This essay is part of the Peculiar Minds series at Real Intent.
One of the most common misconceptions among latter-day saints is the idea that if we were spiritual enough we would be able to overcome mental and emotional issues. I think this arises out of proximity: the Lord speaks to us in our minds and in our hearts, and for many, spirituality is indistinguishable from their mental and emotional health (or health issues). Indeed, the relationship between our thoughts and feelings with and without the Holy Ghost is certainly complex, and that creates a lot of angst for troubled but trying members.
As with any concern, we are here to learn to exercise discernment about how serious the issues we face are, and we have to struggle to come to the best solutions for us, for that is our heritage as human beings and our agency opportunity. For one person, a diagnosis of cancer leads him or her through surgery, chemotherapy, radiation, and followup medication, sometimes for life. For another, that same diagnosis may lead to trips around the world visiting alternative practitioners, alteration of diet, meditation, and ritual cleansing, sometimes for life. Each may achieve remission. Both usually make discoveries about themselves and the world in the process. Neither treatment is morally superior.
The particular path of healing chosen by one individual often creates surprising rifts in families and friendships. We invest a lot of moral certitude in the way things should be done, as if one form of doctoring almost becomes a principle of the gospel. Whether we are attacked by those who disagree with our approach to our own healing, or whether one who has had success attacks others who approach healing differently, the reactions can be surprisingly judgmental.
In all of this one way or another, I feel that while we don’t expect our relationship with God to fix everything, sometimes we fail to go to him about any of it at all.
Shortly into Jesus’ ministry, a crowd followed him into the desert. Jesus, seeing this, had compassion on them and healed their sick. When the evening came, the disciples wanted him to send the crowd away to the towns so that the people could buy food for themselves. It was obvious to these disciples that the people couldn’t learn spiritually if they were hungry, a wise and mature observation. But Jesus replied:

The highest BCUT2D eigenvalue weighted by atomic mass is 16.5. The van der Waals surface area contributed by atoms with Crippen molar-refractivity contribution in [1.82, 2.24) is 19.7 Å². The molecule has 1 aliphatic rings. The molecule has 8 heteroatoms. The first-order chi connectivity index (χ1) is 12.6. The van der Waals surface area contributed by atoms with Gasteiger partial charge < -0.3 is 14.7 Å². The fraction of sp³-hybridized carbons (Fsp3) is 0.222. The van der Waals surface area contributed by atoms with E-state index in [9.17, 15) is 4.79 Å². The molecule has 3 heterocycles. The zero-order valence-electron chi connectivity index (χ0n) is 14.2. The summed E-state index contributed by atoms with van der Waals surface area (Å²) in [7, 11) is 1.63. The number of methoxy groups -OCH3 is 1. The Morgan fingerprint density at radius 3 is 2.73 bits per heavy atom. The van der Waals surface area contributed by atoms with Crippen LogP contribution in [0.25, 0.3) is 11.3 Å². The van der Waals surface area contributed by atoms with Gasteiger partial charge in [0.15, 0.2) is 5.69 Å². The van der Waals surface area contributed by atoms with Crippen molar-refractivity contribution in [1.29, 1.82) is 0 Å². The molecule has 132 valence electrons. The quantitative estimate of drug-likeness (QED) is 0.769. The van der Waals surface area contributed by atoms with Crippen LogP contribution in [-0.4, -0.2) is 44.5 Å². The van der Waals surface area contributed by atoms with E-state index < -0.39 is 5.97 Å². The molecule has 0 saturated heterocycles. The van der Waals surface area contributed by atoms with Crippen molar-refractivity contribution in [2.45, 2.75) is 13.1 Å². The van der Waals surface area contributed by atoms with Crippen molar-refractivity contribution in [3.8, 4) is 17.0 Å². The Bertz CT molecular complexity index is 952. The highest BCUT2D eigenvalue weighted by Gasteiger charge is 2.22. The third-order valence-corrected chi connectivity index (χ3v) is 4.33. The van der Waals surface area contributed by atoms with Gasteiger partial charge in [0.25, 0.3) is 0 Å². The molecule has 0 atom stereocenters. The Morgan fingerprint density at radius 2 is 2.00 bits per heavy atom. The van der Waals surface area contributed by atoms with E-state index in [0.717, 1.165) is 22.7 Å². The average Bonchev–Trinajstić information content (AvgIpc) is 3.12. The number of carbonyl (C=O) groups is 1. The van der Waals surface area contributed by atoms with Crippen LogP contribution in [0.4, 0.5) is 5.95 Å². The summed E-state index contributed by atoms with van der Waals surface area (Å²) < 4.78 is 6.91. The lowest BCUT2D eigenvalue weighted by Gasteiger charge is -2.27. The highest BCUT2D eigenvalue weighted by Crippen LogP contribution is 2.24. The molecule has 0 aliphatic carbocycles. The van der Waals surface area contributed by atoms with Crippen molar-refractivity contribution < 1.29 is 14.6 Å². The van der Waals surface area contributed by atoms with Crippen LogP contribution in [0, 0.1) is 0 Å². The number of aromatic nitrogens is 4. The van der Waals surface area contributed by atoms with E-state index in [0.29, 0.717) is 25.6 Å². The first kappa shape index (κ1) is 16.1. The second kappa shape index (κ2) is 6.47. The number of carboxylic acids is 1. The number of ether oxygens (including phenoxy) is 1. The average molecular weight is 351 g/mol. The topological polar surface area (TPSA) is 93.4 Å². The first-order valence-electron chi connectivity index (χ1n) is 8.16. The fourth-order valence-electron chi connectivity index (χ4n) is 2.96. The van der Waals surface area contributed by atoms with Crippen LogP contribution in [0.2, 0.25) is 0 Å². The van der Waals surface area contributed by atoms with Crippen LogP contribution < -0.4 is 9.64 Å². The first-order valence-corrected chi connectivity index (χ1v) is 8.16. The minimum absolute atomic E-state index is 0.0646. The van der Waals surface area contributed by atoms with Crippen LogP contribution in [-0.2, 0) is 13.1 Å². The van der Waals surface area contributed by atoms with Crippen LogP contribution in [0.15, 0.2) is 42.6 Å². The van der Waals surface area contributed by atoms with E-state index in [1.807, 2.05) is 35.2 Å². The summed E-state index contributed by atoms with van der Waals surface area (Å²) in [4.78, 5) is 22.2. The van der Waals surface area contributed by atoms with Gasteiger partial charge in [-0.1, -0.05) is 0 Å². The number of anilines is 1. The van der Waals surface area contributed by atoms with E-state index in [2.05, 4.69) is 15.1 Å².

They need not depart; give ye them to eat.
The disciples were willing, but had insufficient to feed such a crowd, as Jesus well knew when he made the outrageous suggestion. He had a lesson to teach. He asked them to bring the loaves and fishes, and told them to have the crowd sit down (why not tell them himself? because he was teaching his disciples to manage the kingdom.) He gave thanks, blessed, and divided the small offering, and then gave to his disciples to take to the multitudes.
They must have walked with their little offerings and wondered how it could be enough. But it was enough, and there is a great pattern hidden within these verses. It was significant enough that a short time later (we assume, since Matthew tells us the next story within the same chapter) that he walked to the disciples on the water, and Peter was inspired with sufficient faith to walk on the water to him. One miracle very soon beget another miracle.
That pattern was referenced by our prophet in his Oct. 2010 conference talk on gratitude using this very incident. He said: “We can lift ourselves and others as well when we refuse to remain in the realm of negative thought and cultivate within our hearts an attitude of gratitude.” In pondering, I realized the Savior laid out a process for obtaining miracles.
1. Acknowledge the problem. We often run from the things that are troubling us, wanting to send whoever it is away to take care of their own problems. The Savior refused to do so. He looked at the problem squarely and took responsibility for what he could do about it.
2. Take stock of resources. We often assume that the problem is beyond us, and it usually is. We forget to look at what we do have to take care of the issue. Five loaves (or seven) and a two small fishes is obviously insufficient, but it is what it is, and we need to acknowledge what we do have.